“We call on the Federal Government to return the marginal oil field owned by Bayelsa State, the Jerusalem of the Ijaw nation back to the state or face the consequences in 30 days time. If Zamfara and other Northern states could mine and sell their gold to the Central Bank of Nigeria,then the time has also come when the Ijaw people and by extension the Niger Delta people should also be allowed to manage their natural resources”, MOSIEND added.
Ariwera Ibibo-Howells, Yenagoa
Inadequate Funding Threatens N’Delta Dev, Akpabio Alerts
The Minister of Niger Delta Affairs, Senator Godswill Akpabio, has raised alarm over inadequate funding and poor allocation to the ministry, which he said, may slow down envisaged speedy development of Niger Delta region.
The minister said that low allocations for the ministry were responsible for series of uncompleted projects in the region, over the years.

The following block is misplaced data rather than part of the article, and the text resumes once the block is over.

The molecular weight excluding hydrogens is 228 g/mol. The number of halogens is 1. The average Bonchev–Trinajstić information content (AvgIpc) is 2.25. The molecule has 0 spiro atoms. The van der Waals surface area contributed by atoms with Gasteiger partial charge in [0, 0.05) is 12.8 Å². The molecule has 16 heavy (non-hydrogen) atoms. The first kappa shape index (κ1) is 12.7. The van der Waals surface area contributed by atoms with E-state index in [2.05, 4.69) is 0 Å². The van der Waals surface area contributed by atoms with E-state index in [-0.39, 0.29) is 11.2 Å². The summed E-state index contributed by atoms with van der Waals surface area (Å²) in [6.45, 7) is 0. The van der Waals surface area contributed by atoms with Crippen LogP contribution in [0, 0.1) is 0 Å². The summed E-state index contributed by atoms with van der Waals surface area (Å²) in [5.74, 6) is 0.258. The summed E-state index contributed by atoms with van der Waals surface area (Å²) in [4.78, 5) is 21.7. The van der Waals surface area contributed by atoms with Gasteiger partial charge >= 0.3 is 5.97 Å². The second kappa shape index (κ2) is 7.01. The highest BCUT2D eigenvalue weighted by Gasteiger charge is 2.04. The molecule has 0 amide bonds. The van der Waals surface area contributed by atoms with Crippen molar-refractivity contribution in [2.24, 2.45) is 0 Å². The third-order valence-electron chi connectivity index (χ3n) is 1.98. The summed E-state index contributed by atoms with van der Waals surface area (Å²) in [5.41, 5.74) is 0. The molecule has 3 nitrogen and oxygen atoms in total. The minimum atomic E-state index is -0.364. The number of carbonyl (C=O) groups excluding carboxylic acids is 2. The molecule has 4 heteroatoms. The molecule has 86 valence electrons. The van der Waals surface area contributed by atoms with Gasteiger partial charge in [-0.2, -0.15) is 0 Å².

He said the total sum of N26, 592,560, 900, 400 proposed for the Ministry of Niger Delta for 2021 was grossly inadequate for projects meant for the region.
Akpabio, in his presentation before the Senate Committee on Niger Delta during the ministry’s 2021 budget defence at the National Assembly, called on the committee to look into the allocations of the ministry in line with its responsibilities in the Niger Delta.
Analysing the budget, he said: “The capital estimate reveals that the sum of N15,000,000,000, out of N19,533,720,033 for capital infrastructure project was allocated to the East-West Road (Sections I- IV) alone, on the order of Mr. President. This leaves N4,533,720,033 for the other infrastructural projects”.